Why is our society infatuated with crime? Why are the majority of best selling books, popular movies and television shows about crime? Why are criminals often the people we root for? Why are the police often portrayed as unintelligent, while the criminals are clever and smart?
Whether it is murder, theft or kidnapping, American people seem to crave stories about it. The more details the better. The gorier the better. The harder to solve the better.
If I write a new book telling the story of our adventurous move out of our old house, would you want to read about it? I can tell a true tale that is crime related, that I experienced, and that was never solved.
This is how it started. My husband and I, “Empty Nesters,” decided to sell the house we lived in for 31 years and downsize.
That’s a nightmare in itself: emptying the contents of an old family home, with all the stories and memories of our family growing up.
After dividing the possessions we would bring and those we would sacrifice to a house sale, we interviewed moving companies.
The one we eventually chose was represented by a well dressed young man who owned “Man With A Van”. “Our moving crew is a group of men who are all legal, well trained, and have been employees of ours for at least ten years.”
That is impressive. These guys are professionals; they are reliable; they’ll treat our valuables with care, we thought.
A friend asked us, “Did you ever investigate his claims about the length of time the crew worked for him?” .
“No, we did not,” we answered with a tinge of guilt.
“Is your thinking that if you are an honest person you assume others are honest too?”.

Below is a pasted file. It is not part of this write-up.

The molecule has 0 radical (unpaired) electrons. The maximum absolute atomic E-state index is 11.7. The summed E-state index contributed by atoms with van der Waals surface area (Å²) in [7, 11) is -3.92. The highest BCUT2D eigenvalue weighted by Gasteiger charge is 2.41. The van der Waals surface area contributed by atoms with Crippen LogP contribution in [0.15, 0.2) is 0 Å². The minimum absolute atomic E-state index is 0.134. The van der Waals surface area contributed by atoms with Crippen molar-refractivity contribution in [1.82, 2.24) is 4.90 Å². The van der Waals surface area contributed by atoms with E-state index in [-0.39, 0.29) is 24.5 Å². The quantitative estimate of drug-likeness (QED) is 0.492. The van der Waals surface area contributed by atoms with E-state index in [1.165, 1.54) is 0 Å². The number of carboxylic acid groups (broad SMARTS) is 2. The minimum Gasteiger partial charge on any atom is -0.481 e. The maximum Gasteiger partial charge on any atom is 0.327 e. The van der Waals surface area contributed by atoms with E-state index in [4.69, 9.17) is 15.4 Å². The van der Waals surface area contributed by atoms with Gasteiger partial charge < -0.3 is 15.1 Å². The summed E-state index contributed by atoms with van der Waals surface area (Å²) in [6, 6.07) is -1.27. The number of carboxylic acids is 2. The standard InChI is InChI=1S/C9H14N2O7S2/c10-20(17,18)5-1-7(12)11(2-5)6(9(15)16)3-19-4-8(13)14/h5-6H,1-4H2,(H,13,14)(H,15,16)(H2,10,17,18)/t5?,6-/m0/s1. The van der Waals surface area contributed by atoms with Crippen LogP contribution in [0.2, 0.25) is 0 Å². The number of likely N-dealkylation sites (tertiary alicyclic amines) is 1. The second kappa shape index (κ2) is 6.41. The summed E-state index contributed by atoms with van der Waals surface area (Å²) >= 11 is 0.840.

Bad assumption. Trusting without verifying is dangerous to the bank account, now I realize.
“Did you mark and label every item going into each carton, and number those cartons,” my friend asked? “Did you have an inventory list of the house’s contents?”
“No. The last time we relocated, it was from our army post, and the United States Army moved us. We never made inventory lists, and everything worked out perfectly.”
Leaving our long time family home was traumatic enough, without labeling and accounting for every item we packed.
Once we were in the new house we didn’t realize it right away.
“It has to be here somewhere,” was our reaction when something we couldn’t find was missing.
But when it came time to hang the paintings we brought from the old house, suddenly the panic hit.
“The precious painting we bought in Paris is not here!” The beautiful still life with the glorious, vital colors. We couldn’t believe it was possible.
“How could moving men walk off with an original oil painting and hope to get away with it?”
It turned out that the Paris purchase was not the only painting missing.
“Have you seen the two charming decoupaged baby dresses from the Lambertville gallery? Where are the lithographs and woodcuts that were the first art we ever collected?”
This was no coincidence. This was no mistake. This was outright, purposeful theft.
“Oh, no,” my husband shouted. “My collection of coins is missing too. Some of those coins were gold coins, worth a fortune now. I told the men not to touch that box. I told them I would carry it myself.”
We found out later, from the detective assigned to our case, that the moving company had lied to us from the first interview. “The group of men who were assigned to move your things had not worked for the company ten years. Ten days would probably be more accurate. Perhaps they were workers picked up in town, where men stand each morning looking for a day’s work. There’s no way to find these men now,” the detective said. “They move from one place to another without leaving forwarding addresses. And there’s no way to prove anything, ever if we caught them.”
Enjoy your crime novels, friends. I know that real crime is not entertaining. I can’t understand why anybody thinks it is.